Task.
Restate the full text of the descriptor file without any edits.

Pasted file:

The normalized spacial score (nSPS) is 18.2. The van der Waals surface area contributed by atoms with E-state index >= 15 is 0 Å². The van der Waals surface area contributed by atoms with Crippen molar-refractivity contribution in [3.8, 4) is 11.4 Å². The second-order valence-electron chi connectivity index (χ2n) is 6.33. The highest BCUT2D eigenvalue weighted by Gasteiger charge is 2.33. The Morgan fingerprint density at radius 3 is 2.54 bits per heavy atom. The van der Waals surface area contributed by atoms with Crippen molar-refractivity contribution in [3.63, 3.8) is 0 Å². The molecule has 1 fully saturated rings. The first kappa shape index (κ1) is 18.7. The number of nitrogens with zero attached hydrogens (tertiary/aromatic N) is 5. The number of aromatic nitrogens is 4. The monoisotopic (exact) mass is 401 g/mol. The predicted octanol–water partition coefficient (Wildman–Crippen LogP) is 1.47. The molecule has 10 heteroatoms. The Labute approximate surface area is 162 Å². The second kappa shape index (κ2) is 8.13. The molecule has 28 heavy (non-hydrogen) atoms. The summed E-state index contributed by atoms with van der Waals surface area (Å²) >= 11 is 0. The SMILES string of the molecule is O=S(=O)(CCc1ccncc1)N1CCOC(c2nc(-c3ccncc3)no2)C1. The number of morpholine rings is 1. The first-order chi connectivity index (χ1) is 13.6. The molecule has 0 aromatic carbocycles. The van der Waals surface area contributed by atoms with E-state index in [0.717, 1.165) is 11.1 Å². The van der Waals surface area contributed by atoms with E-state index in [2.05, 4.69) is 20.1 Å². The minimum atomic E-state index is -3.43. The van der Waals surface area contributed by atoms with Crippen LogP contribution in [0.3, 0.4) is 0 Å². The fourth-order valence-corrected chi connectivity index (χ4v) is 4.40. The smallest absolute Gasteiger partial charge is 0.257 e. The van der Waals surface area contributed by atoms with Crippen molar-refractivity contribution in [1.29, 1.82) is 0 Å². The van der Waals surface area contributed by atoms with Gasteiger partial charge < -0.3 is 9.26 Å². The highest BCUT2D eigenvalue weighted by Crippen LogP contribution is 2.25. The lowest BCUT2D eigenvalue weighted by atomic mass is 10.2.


The normalized spacial score (nSPS) is 18.2. The van der Waals surface area contributed by atoms with E-state index >= 15 is 0 Å². The van der Waals surface area contributed by atoms with Crippen molar-refractivity contribution in [3.8, 4) is 11.4 Å². The second-order valence-electron chi connectivity index (χ2n) is 6.33. The highest BCUT2D eigenvalue weighted by Gasteiger charge is 2.33. The Morgan fingerprint density at radius 3 is 2.54 bits per heavy atom. The van der Waals surface area contributed by atoms with Crippen molar-refractivity contribution in [3.63, 3.8) is 0 Å². The molecule has 1 fully saturated rings. The first kappa shape index (κ1) is 18.7. The number of nitrogens with zero attached hydrogens (tertiary/aromatic N) is 5. The number of aromatic nitrogens is 4. The monoisotopic (exact) mass is 401 g/mol. The predicted octanol–water partition coefficient (Wildman–Crippen LogP) is 1.47. The molecule has 10 heteroatoms. The Labute approximate surface area is 162 Å². The second kappa shape index (κ2) is 8.13. The molecule has 28 heavy (non-hydrogen) atoms. The summed E-state index contributed by atoms with van der Waals surface area (Å²) >= 11 is 0. The SMILES string of the molecule is O=S(=O)(CCc1ccncc1)N1CCOC(c2nc(-c3ccncc3)no2)C1. The number of morpholine rings is 1. The first-order chi connectivity index (χ1) is 13.6. The molecule has 0 aromatic carbocycles. The van der Waals surface area contributed by atoms with E-state index in [0.717, 1.165) is 11.1 Å². The van der Waals surface area contributed by atoms with E-state index in [2.05, 4.69) is 20.1 Å². The minimum atomic E-state index is -3.43. The van der Waals surface area contributed by atoms with Crippen LogP contribution in [0.3, 0.4) is 0 Å². The fourth-order valence-corrected chi connectivity index (χ4v) is 4.40. The smallest absolute Gasteiger partial charge is 0.257 e. The van der Waals surface area contributed by atoms with Crippen molar-refractivity contribution in [1.29, 1.82) is 0 Å². The van der Waals surface area contributed by atoms with Gasteiger partial charge < -0.3 is 9.26 Å². The highest BCUT2D eigenvalue weighted by Crippen LogP contribution is 2.25. The lowest BCUT2D eigenvalue weighted by atomic mass is 10.2.